Layke

Layke Is Back And More Empowered Than Ever

Dallas-raised singer Layke is back and more empowered than ever. The musician, who has spent the last several years honing in on her vocal prowess and everso relatable emotions in her songs, returns with the release of her new song “No One Can Stop Us.”

Since making her debut in 2018, Layke has unveiled two self-titled EPs, both helming some of her most recognizable works to date including songs like “Happier” featuring Snoop Dogg, “All Cut Up,” and “Beautiful War” amongst others. Coming off the heels of her sophomore effort, the singer continued to unravel her artistry with a string of singles, notably gracing fans with records like “Bad Things” and “Going Out On A High.” The two records were slated to appear on Layke’s debut album, however, the project was brought to halt amid the pandemic. Fast forward to now, the rising music polymath has found power in sharing her most fearlessly transparent output, using music as a way to empower and encourage others.

Last month, Layke faces her anxieties head-on as she tries to find her voice in order to reach out for help in “Help Me Out,” the musician’s first song following a year-long hiatus. The accompanying visuals highlight her left-of-center reimagined pop sound with an edge, utilizing electronic undertones and dance-party beats. Now, she unveils her single and video for “No One Can Stop Us,” a 90s-infused dance-pop track that speaks to embracing the moment you’re, feeling as if you’re unstoppable as hinted in the song’s title. Both offerings are slated to appear on Layke’s forthcoming EP, Frequency, taking a more personal approach than some of the artist’s previous efforts as she unapologetically lives her truth.

As she prepares for her forthcoming EP, we chat with Layke in regards to her new single “No One Can Stop Us,” songwriting, and her influences as of late. Read our conversation below.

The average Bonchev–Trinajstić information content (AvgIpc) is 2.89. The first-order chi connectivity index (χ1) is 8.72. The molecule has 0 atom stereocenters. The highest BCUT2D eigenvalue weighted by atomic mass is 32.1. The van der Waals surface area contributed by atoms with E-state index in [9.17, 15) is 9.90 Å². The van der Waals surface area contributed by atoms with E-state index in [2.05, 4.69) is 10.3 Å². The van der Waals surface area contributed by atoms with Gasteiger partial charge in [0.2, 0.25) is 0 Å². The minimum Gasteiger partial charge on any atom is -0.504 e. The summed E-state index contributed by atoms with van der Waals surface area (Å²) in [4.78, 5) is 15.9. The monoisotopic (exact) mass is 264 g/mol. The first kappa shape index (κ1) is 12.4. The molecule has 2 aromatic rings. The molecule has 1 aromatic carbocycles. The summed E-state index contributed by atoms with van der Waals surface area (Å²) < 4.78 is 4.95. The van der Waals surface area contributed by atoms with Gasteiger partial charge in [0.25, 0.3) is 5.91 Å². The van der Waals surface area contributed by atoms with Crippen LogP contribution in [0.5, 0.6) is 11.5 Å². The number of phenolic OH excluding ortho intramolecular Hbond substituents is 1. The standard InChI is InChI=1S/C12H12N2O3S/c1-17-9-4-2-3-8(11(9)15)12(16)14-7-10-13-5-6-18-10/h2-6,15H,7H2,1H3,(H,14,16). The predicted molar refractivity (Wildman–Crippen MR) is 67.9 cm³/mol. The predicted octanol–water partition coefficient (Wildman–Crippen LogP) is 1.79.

“Help Me Out,” the first song off of your forthcoming EP, sees you finding the strength to reach out for help as well as marks your return after a year-long hiatus. Why did you choose this record to kick off a new chapter in your artistry?

You know it’s interesting because in 2020 I was planning on putting out a whole album at the time and I was like I’m just not going to do it. I had like four songs already. I had “Bad Things” and “Going Out On A High” already written back then. We were like okay, let’s keep writing and turn this is an album by the end of 2020. Quartine happened it was like oh shit. I wanted to keep putting music out to keep myself on the map you know? It’s important to have that connection with your audience. 

We were all ready to go basically in 2021 with the other songs and it just didn’t feel like the right time. It just felt like a weird time for everybody to figure out and navigate the complete pandemic isolation. Now everything’s normal again even though we’re still in a pandemic. It’s since then turned into this whole new thing and I changed my creative direction. We wanted to really push this kind of Y2K era feeling and now I feel like this is the right time to do so.

My friend Dylan actually worked on the project as well, he’s really really amazing. He was like “Help Me Out” is amazing because it gets really honest. We never put anything out like that and I was scared because it’s really vulnerable you know. Really, it was a friend that kind of pushed me into it but I think that’s really important as a solo artist to learn and know people. Sometimes they see things that you don’t see you know and you’re it made me think

Beyond that, when approaching the task of songwriting, what are some topics that come naturally to you these days?

I write very much about personal experiences and interpersonal relationships in my life whether it be intimate relationships on a romantic level or a friend. A lot of what I write comes from personal experience in the past and for the past couple of years, by writing I really got more exposed. I’m actually talking about anxiety, personal relationships with people, and knowing who I am as a human on a deeper level.

I’ve always been a writer since before I was singing, ever since I was a little kid. It was always second nature as I was writing on my own. I’ve always kind of just put it all out there, it’s been a therapeutic thing for me as a child being in Texas where I grew up. I never had an example of anybody who’s queer around me. There was nobody openly talking about that, however, there was one example in my life and they were not talked about. I had writing as an outlet and never held back so when I started to write music.